The Deerstalker: Where Sherlock Holmes’ Popular Image Came From

The literary detective’s hunting cap and cape came not so much from the books’ author as from their illustrators

An interactive game
An interactive game from 1946 featuring Sherlock’s signature deerstalker cap and magnifying glass Feedloader (Clickability)

Glen S. Miranker, a.k.a. A Singular Introspector, a.k.a, The Origin of Tree Worship, has one of the largest collections of Sherlock Holmes books, art, and ephemera in the United States. Fortuitously yesterday, while researching the illustrations of the Holmes canon, I discovered that part of Miranker’s collection is currently on view at the Book Club of California in San Francisco. I rushed right over.

As part of our series on Sherlock Holmes, I had been reading up on the visual depictions of Holmes and the extent to which the handful of artists who illustrated Arthur Conan Doyle’s texts over the years—namely Sidney Paget, Frederic Dorr Steele, and H.M. Brock—actually (arguably) did more to define our idea of the quintessential detective than the author himself.

Original Sidney Paget drawing from 1901 for The Hound of the Baskervilles, published in The Strand Magazine.

Sherlock’s unmistakeable deerstalker hat, for example, was never mentioned in the printed words of the Holmes books. When Sidney Paget illustrated Doyle’s story, The Boscombe Valley Mystery, for publication in The Strand Magazine in 1891, he gave Sherlock a deerstalker hat and an Inverness cape, and the look was forevermore a must for distinguished detectives—so much so that while the deerstalker was originally meant to be worn by hunters (hence the name), the hat now connotes detective work, even without a detective’s head inside it.

One of several editions of The Strand Magazine in which Doyle’s The Hound of the Baskervilles was serialized. The American editions featured color images on the cover, while the UK editions were blue and white.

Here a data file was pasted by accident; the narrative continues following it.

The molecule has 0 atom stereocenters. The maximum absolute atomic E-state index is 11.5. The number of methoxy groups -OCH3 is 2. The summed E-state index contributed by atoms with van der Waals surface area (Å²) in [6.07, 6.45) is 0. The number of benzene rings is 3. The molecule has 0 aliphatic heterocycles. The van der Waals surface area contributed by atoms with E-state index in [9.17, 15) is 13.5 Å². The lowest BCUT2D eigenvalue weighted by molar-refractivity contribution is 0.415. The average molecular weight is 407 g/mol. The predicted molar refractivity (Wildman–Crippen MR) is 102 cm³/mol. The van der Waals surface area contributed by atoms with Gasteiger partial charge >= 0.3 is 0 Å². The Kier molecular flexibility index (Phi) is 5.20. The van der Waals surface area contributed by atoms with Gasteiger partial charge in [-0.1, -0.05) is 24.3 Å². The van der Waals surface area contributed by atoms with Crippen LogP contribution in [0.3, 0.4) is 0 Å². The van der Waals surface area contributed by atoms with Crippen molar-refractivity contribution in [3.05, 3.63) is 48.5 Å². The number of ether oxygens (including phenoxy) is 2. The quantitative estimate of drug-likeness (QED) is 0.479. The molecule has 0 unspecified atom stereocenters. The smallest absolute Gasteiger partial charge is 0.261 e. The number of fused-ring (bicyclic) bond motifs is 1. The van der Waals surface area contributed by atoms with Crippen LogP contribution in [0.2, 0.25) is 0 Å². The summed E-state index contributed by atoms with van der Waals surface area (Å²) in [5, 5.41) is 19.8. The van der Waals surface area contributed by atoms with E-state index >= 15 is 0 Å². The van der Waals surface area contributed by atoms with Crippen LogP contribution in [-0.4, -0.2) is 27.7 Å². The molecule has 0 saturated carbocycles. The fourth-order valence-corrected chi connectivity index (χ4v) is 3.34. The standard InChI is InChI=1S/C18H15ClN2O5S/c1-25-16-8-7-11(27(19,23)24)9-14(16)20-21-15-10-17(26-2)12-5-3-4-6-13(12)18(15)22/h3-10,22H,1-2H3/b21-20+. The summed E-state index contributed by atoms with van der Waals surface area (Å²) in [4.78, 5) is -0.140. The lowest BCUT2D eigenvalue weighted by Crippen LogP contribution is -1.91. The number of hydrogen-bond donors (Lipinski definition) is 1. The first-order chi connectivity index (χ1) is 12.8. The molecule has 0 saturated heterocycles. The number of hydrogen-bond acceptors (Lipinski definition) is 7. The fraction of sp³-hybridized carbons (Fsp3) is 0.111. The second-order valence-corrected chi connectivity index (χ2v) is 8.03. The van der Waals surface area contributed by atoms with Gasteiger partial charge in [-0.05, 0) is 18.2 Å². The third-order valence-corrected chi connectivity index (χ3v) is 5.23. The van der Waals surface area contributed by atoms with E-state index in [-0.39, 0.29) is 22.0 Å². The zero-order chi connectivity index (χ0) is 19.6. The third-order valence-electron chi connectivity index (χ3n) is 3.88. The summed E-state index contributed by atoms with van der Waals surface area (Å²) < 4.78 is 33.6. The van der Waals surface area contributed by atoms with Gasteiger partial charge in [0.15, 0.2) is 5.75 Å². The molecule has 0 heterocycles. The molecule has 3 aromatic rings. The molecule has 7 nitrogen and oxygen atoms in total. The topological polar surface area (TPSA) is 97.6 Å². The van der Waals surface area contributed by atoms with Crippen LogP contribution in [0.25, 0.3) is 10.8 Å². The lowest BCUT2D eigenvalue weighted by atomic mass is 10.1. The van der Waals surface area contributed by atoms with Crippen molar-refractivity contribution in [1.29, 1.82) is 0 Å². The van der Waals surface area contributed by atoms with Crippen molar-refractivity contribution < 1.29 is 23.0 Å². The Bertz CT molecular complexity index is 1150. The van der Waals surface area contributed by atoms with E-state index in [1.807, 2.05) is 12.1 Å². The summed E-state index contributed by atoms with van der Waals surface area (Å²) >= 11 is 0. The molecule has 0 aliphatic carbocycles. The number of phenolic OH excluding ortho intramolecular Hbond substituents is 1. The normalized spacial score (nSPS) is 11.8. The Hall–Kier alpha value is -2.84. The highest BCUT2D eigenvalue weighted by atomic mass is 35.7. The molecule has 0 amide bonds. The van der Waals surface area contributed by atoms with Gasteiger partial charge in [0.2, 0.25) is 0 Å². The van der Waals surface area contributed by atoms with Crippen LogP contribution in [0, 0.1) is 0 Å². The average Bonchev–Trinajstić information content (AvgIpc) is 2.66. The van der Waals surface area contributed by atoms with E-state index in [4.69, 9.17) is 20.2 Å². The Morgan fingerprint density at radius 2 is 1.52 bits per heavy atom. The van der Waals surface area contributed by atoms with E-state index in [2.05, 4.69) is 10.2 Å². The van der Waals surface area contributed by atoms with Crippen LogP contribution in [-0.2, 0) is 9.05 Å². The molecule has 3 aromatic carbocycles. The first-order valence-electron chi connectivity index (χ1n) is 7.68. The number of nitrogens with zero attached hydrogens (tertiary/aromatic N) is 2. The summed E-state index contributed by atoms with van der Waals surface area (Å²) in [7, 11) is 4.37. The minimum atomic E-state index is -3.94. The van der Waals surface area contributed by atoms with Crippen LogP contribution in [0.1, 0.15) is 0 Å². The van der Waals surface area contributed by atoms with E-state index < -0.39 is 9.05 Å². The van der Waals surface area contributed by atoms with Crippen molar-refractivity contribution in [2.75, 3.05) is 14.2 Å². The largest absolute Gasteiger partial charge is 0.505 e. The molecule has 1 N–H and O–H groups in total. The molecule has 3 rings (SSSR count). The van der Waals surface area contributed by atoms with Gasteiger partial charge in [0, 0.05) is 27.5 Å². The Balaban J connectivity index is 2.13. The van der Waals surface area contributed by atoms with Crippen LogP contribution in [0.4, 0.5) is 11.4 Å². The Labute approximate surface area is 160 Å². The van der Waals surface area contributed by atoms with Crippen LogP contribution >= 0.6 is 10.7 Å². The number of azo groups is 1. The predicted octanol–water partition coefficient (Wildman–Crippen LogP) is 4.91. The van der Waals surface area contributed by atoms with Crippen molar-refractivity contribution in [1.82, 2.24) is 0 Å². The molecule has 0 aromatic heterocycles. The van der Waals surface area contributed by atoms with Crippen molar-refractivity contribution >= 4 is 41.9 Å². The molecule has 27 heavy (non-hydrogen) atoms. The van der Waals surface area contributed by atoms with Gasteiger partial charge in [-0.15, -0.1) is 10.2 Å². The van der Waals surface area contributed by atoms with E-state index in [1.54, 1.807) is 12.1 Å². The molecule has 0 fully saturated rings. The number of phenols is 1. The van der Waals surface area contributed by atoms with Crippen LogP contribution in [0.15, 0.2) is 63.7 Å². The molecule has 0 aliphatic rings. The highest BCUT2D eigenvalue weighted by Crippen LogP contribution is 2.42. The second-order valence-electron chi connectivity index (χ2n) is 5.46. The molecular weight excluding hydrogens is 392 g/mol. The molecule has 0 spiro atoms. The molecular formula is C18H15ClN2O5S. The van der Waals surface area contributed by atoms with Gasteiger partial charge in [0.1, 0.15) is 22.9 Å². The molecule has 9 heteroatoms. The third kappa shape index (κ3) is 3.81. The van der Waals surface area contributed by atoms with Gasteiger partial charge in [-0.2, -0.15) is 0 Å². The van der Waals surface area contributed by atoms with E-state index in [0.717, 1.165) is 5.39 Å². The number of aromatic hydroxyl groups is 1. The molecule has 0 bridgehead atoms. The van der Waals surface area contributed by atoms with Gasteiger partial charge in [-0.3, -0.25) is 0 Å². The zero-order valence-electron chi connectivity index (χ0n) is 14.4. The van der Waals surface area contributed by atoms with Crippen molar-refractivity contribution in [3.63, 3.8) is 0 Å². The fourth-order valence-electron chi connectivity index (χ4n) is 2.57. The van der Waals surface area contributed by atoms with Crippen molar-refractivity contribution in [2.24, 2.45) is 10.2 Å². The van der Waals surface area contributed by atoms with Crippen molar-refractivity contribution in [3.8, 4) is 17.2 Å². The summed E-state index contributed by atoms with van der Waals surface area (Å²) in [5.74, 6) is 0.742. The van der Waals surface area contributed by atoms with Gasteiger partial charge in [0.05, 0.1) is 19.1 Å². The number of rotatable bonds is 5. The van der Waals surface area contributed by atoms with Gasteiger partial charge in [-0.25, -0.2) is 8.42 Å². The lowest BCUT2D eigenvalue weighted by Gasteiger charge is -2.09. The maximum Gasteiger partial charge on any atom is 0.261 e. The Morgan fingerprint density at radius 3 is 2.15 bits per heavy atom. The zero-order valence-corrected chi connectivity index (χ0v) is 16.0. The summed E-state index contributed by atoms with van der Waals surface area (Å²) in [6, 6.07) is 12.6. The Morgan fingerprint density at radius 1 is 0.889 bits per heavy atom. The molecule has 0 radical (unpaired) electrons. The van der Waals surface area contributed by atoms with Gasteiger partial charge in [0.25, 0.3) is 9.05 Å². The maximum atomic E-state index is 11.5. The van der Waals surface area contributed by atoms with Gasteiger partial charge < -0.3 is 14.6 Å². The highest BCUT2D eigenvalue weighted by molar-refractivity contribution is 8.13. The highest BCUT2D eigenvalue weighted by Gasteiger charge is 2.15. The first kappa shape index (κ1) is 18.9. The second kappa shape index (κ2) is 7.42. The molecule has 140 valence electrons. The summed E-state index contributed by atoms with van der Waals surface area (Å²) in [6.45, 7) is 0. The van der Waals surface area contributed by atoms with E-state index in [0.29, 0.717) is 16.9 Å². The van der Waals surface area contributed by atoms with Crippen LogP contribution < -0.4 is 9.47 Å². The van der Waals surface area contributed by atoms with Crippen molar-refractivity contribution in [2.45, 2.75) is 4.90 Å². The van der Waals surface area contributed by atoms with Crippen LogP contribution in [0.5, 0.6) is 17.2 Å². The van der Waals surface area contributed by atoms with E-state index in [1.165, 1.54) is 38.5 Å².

Of course, as many Sherlockians know, the deerstalker wouldn’t have been Holmes’s daily choice of headwear. These hats were country gear, not fit for the city. But several of Doyle’s most popular stories were set outside of town, including The Hound of the Baskervilles, which happens to be the primary focus of Glen S. Miranker’s collection.

Inside the Book Club of California, which sits on the fifth floor of an easily missed building in downtown San Francisco, Miranker’s objects fill three glass cases and cover one long wall. There is antiquarian edition after promotional advertisement celebrating the genius of Doyle’s third novel. Miranker even possesses a couple of leaves from the original manuscript, which, the exhibition text explains, are incredibly rare:

Most of the Hound manuscript was distributed as single pages in a promotion to bookshops for public display by its American publisher, McClure, Phillips…After the exhibition, most of the pages were thrown away. As a consequence of this rude treatment, there is only one known chapter intact (in the Berg Collection at the New York Public Library) and perhaps fewer than three dozen single pages.

An original ink, pencil and crayon illustration by Frederic Dorr Steele, used on the cover of Collier’s Magazine in 1903 and later on the poster that closed out actor William Gillette’s tenure as Sherlock in the theater. The image features Holmes in a smoking jacket, examining a bloody handprint.

Needless to say, Miranker claims to have purchased items for his collection that cost more than his first home. One suspects that later homes have rebalanced that equation, as Miranker was for a time the Chief Technology Officer at Apple, among other tech executive jobs. Today, Miranker collects not only Sherlockian items, but also items related to cryptologic history and radio.

Poster for the 1959 horror version of The Hound of the Baskervilles

Because many of the objects in Miranker’s collection feature art and illustration, it’s easy to see how the Sherlock stories became like celebrity glue, making wildly famous any person or product that became associated with the fictional detective. Commercial art on cigar boxes, cigarette papers and playing cards featured not only Sherlock himself, but also actors who had played him in the theater, and all the set and costume pieces that distinguished his persona. These drawings were done by a variety of artists over the years, and their overall styles reflected the graphic zeitgeist of the time (30s Hollywood, 50s noir), but all were influenced by the earliest drawings, which endowed Sherlock with his signature accessories.

Considered a desirable collector’s item, illustrated cigarette cards were used to uphold the structure of the packaging starting in 1875. This one shows an image drawn by H.M. Brock.

If you find yourself in the Bay Area and you have a penchant for literary history (Sherlockian or otherwise), it’s worth a few minutes of your time to drop by the Book Club of California to see what’s on display.

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